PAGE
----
(3) |
Here, and . The expansion of the protograph can be performed in a structured manner yielding a QC-MDPC with parity-check matrix in polynomial form with . In the remainder of the paper, we will focus on rate codes, and we will denote the ensemble defined by (3) as the reference ensemble or . In particular, we will consider as a study case the shortest public key size considered in [2] for bit security where is the public key size, and is the MDPC code block length. For this specific case, the reference ensemble is obtained by setting yielding a total row weight of . This choice of parameters was introduced in [2] to obtain the security level of bits.
Ii-D Decoding Algorithms
Denote by the VNs in the code Tanner graph, and by then CNs. The neighborhood of a VN is , and similarly denotes the neighborhood of the CN . The message from to is denoted by , and the message from to is denoted by . The channel message is . If a codeword bit is associated to (i.e., is not a state VN), then we denote it with a slight abuse of notation by , with stands for a and stands for a . The bit in the cyphertext associated to is , with if an error is introduced, otherwise. For state VNs, no cyphertext bits are produced at the encryption stage. We consider next two decoding algorithms. The first algorithm is the classical SPA, for which we introduce a generalization allowing an attenuation of the extrinsic information produced at the CNs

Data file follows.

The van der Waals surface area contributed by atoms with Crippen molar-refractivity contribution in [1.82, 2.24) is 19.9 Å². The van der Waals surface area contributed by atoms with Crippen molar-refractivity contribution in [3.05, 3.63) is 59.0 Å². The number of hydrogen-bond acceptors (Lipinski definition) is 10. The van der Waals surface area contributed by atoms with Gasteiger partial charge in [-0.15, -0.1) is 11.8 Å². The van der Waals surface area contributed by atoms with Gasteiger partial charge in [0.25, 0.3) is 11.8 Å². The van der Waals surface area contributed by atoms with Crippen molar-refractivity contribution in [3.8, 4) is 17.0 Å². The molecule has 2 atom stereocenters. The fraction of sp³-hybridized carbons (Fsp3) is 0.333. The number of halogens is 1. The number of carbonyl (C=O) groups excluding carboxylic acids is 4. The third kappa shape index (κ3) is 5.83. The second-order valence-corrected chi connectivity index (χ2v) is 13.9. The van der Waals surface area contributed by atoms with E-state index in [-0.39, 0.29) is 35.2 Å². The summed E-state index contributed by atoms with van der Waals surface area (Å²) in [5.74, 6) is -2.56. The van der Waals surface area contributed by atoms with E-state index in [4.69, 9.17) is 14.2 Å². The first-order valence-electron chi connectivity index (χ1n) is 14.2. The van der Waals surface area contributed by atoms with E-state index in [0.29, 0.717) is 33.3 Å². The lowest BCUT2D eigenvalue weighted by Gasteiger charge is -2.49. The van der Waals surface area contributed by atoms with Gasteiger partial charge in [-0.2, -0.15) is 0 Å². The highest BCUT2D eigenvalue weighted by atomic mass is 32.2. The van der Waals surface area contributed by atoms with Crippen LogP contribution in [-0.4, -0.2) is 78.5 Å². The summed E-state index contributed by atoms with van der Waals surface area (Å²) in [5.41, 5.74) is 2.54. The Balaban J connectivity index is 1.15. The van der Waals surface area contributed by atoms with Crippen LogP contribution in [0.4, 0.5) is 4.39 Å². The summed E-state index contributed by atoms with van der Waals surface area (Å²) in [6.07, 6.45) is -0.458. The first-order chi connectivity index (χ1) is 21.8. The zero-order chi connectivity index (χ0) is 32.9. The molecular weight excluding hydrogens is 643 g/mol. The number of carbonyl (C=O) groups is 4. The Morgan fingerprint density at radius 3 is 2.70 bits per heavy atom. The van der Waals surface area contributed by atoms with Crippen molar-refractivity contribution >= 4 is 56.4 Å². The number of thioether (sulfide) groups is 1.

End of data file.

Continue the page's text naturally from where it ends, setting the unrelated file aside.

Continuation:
. As we shall see, the attenuation can be used as a heuristic method to improve the performance at low error rates. The second algorithm is the Algorithm E introduced in
[5], which reduces the decoding complexity by limiting the message alphabet to the ternary set . As observed in [5], Algorithm E benefits also from the introduction of a heuristic scaling parameter. Here, nevertheless, the parameter is used to amplify the channel message, and it plays a role not only at low error rates, but also in the so-called waterfall performance of the code. While in [5] it was suggested to vary the scaling parameter with the iteration number, here we will keep the scaling parameter fixed throughout the iterations. In both cases, the scaling parameter is indicated by .Ii-D1 Scaled Sum-Product Algorithm